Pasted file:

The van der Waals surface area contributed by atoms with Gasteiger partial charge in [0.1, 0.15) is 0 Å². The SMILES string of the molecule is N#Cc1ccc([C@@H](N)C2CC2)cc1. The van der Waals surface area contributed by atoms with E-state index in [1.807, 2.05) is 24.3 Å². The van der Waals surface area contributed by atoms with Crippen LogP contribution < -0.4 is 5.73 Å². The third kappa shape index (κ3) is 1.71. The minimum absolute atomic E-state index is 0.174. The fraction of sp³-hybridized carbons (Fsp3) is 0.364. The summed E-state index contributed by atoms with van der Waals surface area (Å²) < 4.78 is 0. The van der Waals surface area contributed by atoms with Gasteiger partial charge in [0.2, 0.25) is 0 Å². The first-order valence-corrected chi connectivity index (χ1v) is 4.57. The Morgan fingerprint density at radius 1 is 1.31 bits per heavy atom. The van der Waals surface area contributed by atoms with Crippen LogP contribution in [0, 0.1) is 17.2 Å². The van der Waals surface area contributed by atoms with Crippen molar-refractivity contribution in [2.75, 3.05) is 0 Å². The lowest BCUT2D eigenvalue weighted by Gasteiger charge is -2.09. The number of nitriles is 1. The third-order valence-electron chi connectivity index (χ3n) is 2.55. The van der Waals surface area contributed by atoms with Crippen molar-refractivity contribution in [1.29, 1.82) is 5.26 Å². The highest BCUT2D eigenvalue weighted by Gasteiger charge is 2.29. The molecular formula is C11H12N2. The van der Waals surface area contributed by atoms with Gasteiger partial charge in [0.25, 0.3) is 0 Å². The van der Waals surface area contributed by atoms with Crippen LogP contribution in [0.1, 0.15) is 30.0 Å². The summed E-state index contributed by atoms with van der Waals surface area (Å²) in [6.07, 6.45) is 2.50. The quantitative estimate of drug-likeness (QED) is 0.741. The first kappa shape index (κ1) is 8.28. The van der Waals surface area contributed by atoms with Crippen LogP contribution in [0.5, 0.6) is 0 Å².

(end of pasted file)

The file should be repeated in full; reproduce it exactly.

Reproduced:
The van der Waals surface area contributed by atoms with Gasteiger partial charge in [0.1, 0.15) is 0 Å². The SMILES string of the molecule is N#Cc1ccc([C@@H](N)C2CC2)cc1. The van der Waals surface area contributed by atoms with E-state index in [1.807, 2.05) is 24.3 Å². The van der Waals surface area contributed by atoms with Crippen LogP contribution < -0.4 is 5.73 Å². The third kappa shape index (κ3) is 1.71. The minimum absolute atomic E-state index is 0.174. The fraction of sp³-hybridized carbons (Fsp3) is 0.364. The summed E-state index contributed by atoms with van der Waals surface area (Å²) < 4.78 is 0. The van der Waals surface area contributed by atoms with Gasteiger partial charge in [0.2, 0.25) is 0 Å². The first-order valence-corrected chi connectivity index (χ1v) is 4.57. The Morgan fingerprint density at radius 1 is 1.31 bits per heavy atom. The van der Waals surface area contributed by atoms with Crippen LogP contribution in [0, 0.1) is 17.2 Å². The van der Waals surface area contributed by atoms with Crippen molar-refractivity contribution in [2.75, 3.05) is 0 Å². The lowest BCUT2D eigenvalue weighted by Gasteiger charge is -2.09. The number of nitriles is 1. The third-order valence-electron chi connectivity index (χ3n) is 2.55. The van der Waals surface area contributed by atoms with Crippen molar-refractivity contribution in [1.29, 1.82) is 5.26 Å². The highest BCUT2D eigenvalue weighted by Gasteiger charge is 2.29. The molecular formula is C11H12N2. The van der Waals surface area contributed by atoms with Gasteiger partial charge in [0.25, 0.3) is 0 Å². The van der Waals surface area contributed by atoms with Crippen LogP contribution in [0.1, 0.15) is 30.0 Å². The summed E-state index contributed by atoms with van der Waals surface area (Å²) in [6.07, 6.45) is 2.50. The quantitative estimate of drug-likeness (QED) is 0.741. The first kappa shape index (κ1) is 8.28. The van der Waals surface area contributed by atoms with Crippen LogP contribution in [0.5, 0.6) is 0 Å².